It should be noted that vengeance for the crimes committed by the Ustashas was executed immediately after the war, with the terrible massacres at Bleiburg in Austria and during the so-called Way of the Cross (Death Marches), when many innocent opponents of the Communist regime were also killed. Therefore, enacting vengeance against the Croatians, with whom the Serbians in Croatia have peacefully lived for the past 45 years, could not be excused, neither morally nor politically.
After the artificially created euphoria is over, and once peace is established, all reasonable and objective Serbians will -- I strongly believe -- realize that their common life with Croatians, in a state with a prosperous economic future, is the most acceptable solution for them.“
- Vladimir Žerjavić, Zagreb, April 27, 1992



Critics consider his work to have been politically motivated, with the aim of downplaying nationalist Ustashi atrocities during the war, such as at the concentration camp of Jasenovac. Some go so far to state he was a Holocaust denier.

Proponents point out that Croatia proper had circa 650,000 Serb inhabitants in 1941 — virtually the same percentage of Croatia's population as in the first post-war census. In 1931, there were 3,430,270 people in Croatia, of which around 633,000 Serbs (~18.5%). In 1948, there were 3,779,858 inhabitants, of which the Serbs numbered 543,795 (14.38%). Several other statistics can be taken into account: in the 1948-1953 period the number of Serbs grew by 44,961 so if one were to estimate a similar growth rate for the 1931-1941 period, their number would have been increased by ~90,000 at the end of that period. Also, in the years 1946/47, some 60,000 Serbs emigrated from Croatia within federal colonisation action to settle on the abandoned property of Germans in Vojvodina. A rough estimate following this would show a decrease by around 120,000 people of Serbian nationality, or around 18% fewer than their pre-war number. Had genocide of such monstrous proportions as those for whom Žerjavić is a bete noire claim really happened, this would certainly have left a vast and all-too-visible hole in the country's demographics. No such thing, as other researchers and comparison of official censa in 1931 and 1948 have shown.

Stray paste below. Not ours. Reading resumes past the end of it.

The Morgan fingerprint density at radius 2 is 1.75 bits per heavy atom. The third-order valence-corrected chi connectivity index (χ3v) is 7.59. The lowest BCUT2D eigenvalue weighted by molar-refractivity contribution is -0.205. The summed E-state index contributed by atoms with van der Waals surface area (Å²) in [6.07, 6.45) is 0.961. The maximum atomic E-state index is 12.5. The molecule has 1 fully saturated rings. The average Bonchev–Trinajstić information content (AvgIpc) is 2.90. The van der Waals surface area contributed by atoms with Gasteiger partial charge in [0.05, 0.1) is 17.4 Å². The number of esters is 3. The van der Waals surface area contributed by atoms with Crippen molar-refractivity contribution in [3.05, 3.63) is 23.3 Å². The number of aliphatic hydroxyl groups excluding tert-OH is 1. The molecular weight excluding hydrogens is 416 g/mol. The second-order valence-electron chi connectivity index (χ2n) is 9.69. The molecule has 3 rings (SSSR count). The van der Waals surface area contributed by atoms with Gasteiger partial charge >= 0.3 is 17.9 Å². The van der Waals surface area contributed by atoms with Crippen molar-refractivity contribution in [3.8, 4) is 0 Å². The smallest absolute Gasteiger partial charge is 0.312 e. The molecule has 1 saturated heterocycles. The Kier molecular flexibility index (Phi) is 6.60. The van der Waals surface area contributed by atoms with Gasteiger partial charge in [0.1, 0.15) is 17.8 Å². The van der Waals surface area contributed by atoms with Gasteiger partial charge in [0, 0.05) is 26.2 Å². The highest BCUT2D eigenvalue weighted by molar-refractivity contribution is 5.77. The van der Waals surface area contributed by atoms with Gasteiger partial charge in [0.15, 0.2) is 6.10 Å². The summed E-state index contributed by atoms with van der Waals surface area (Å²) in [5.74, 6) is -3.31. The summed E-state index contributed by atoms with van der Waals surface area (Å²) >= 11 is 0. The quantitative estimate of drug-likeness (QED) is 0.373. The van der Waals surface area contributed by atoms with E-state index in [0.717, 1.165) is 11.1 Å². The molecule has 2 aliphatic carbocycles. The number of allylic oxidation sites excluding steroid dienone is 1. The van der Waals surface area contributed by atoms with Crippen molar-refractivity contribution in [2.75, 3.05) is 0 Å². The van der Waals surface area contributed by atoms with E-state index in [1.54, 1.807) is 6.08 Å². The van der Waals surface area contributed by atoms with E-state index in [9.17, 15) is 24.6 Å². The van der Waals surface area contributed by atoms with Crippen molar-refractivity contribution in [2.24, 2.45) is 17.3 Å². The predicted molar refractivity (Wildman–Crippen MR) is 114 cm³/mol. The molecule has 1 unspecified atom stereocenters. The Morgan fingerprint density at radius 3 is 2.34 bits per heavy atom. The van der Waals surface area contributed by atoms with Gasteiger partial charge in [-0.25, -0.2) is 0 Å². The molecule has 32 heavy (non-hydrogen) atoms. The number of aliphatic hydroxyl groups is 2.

Also — had this mythic martyrological numerology been at least partially true, there wouldn't have been Serbs left to start their irredentist "spontaneous" rebellion during which they had temporarily carved out and seceded 1/4 of Croatia's territory. This crucial point, that the exaggeration of Serbian death toll in NDH is the cornerstone for post-1945 variant of Greater Serbian drive for expansion is frequently overlooked: a very puzzling thing, since this distorted self-image of a people victimized (especially by diabolical Croats) led to hostility and aggression on almost all neighboring nations that constituted Communist Yugoslavia, particularly Croats and Bosniaks. This state of mind was intentionally nourished and intensified in the concentrated effort of vast majority of Serbian intelligentsia (if this is the proper word) to create Greater Serbia on the ruins of destroyed Yugoslavia.